When Uncle Sam comes knocking on your door, it can be pretty painful to have to part with some of your hard-earned money. Luckily, there are plenty of ways to keep some of that money in your pocket instead of handing it over to the IRS (the legal way), and your home can provide you with plenty of tax incentives. Unfortunately, many homeowners don’t take full advantage of all of the tax incentives that come with owning property.
On the flip side, many homeowners deduct a little too much on their taxes related to their homes, which can put them in hot water when it comes to the IRS.
Here are some of the more common mistakes homeowners make with their homes when it comes time to file their taxes.
Not Keeping Track of Home Improvement Expenses
Whether you purchased a fixer upper or the subject property simply needed a few updates, the money spent on some improvements may be deducted. Any work like this should be documented, including the cost. Unfortunately, many homeowners fail to deduct these improvements.
It should be noted that not all improvements qualify for tax deduction, so it’s important to learn what is eligible and what isn’t. For instance, installing energy-efficient appliances or constructing an entrance ramp for wheelchair access may qualify for tax deductions.
While many other types of improvements aren’t eligible for a tax deduction the same year that they were made, they may lower the amount of taxes you will have to pay if you sell your home for a profit down the line. However, you will need to have kept records to prove that these upgrades were made.
Deducting the Entire Escrow Balance
Property taxes may be funded through your escrow account by your lender, but that doesn’t mean that entire amount can be deducted in escrow. The regular amount that is paid into an escrow account every month to cover property taxes is not always exactly the same as the property tax bill. Many homeowners confuse their escrow amount for actual taxes paid and list their whole escrow balance.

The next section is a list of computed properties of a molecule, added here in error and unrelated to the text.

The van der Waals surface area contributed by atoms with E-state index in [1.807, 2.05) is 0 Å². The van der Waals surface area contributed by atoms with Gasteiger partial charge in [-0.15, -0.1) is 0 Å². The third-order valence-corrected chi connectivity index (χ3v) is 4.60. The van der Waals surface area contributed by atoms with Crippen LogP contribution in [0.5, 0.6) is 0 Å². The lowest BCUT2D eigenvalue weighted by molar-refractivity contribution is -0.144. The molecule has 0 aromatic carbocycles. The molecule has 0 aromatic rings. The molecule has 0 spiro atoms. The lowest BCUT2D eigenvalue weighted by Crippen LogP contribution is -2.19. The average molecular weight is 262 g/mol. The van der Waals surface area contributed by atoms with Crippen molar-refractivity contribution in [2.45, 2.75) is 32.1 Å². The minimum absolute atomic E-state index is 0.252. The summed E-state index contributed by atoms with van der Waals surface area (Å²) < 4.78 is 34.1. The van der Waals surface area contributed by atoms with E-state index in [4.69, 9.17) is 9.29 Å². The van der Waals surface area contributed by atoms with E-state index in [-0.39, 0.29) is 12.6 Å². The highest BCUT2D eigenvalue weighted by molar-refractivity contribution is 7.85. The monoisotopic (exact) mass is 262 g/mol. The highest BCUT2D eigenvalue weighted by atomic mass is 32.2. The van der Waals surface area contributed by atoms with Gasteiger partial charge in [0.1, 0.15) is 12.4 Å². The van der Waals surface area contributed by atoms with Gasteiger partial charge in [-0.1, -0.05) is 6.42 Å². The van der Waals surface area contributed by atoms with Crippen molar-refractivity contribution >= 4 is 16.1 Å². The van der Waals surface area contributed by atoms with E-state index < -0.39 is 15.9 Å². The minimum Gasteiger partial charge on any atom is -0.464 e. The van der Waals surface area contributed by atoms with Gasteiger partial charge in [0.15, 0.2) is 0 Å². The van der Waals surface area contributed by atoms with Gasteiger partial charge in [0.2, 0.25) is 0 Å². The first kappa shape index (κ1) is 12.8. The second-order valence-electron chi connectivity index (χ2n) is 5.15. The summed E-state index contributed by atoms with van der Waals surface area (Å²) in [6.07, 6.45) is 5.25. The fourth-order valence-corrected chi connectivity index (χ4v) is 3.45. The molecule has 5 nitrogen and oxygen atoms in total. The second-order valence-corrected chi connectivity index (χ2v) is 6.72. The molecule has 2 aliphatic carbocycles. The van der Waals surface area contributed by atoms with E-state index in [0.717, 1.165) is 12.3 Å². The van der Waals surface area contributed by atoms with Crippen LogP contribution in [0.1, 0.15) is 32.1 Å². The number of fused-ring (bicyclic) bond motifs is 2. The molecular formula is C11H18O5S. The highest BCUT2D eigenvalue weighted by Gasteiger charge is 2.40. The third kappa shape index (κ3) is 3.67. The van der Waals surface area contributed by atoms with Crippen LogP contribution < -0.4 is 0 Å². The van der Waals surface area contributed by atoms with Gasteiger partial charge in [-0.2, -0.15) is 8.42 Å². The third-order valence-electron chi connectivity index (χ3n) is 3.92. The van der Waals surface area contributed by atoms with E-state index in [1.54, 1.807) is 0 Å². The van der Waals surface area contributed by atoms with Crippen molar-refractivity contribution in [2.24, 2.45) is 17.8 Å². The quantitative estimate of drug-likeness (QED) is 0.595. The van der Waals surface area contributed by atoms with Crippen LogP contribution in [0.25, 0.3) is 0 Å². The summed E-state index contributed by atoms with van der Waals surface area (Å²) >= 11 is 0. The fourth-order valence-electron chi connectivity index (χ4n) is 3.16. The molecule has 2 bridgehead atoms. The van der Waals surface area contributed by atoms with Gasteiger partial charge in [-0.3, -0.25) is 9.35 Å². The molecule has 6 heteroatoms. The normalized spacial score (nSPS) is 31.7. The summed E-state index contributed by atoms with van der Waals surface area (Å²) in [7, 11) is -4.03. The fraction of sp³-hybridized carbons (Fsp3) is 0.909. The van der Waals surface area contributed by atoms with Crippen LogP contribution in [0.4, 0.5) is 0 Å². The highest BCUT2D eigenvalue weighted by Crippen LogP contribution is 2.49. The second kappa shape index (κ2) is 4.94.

If you’ve been contributing to your escrow account, pay attention to how much you claim as not all of this money deposited in escrow is eligible to be used to pay taxes. It’s important to find out from your escrow account manager precisely how much taxes were paid from your escrow account. In addition, your lender should send you a statement detailing the actual taxes you paid. That’s the amount that can and should be listed.
Forgetting to Itemize
If you have itemized deductions that total more than the standard deduction that you would receive, you may benefit from itemizing your deductions. Itemizing your deductions can help maximize savings on your taxes by allowing you to claim a larger deduction compared to the standard amount. However, you’ll have to keep a detailed record of your expenses and fill out a Schedule A attachment on your tax return.
Itemized deductions related to your home include expenses that you otherwise wouldn’t be able to deduct, and include mortgage interest and property taxes. When these expenses have been itemized, you can claim them. Unfortunately, many homeowners fail to itemize their deductions and therefore don’t take advantage of the opportunity to take advantage of full savings on their taxes.
Not Deducting Refinancing Points
Points that are paid to your lender in order to obtain a home loan can be deducted in the year that you purchased your house. However, in the case of a refinance, the points over the life of the new loan need to be deducted. If, for instance, you paid $3,000 in points to refinance your mortgage into a new 10-year home loan, your tax deduction will be $300 a year.
Forgetting to Repay the First-Time Buyer Tax Credit
Many buyers took advantage of the first-time buyer tax credit for homes that were bought between April 8, 2008, and May 1, 2010, which provided up to $7,500 at zero interest to be put towards home purchases. However, this tax credit needs to be repaid every year for the next 15 years. Even if the home is sold, this interest-free tax credit still needs to be paid back. Many homeowners either forget to include this amount in their taxes, or simply aren’t paying enough.
The Bottom Line
There aren’t too many people who look forward to tax season, and trying to understand all the ins and outs of tax deductions when it comes to homeownership can be pretty confusing. With so many rules and forms to have to fill out, understanding how tax deductions and obligations work can be complicated. On the one hand, you could be missing out on some major savings, and on the other hand, you might be putting yourself in a compromised position if the IRS deems your tax deductions to be way off the mark. Be sure to speak with your accountant about what and how much you can deduct when it comes to your home.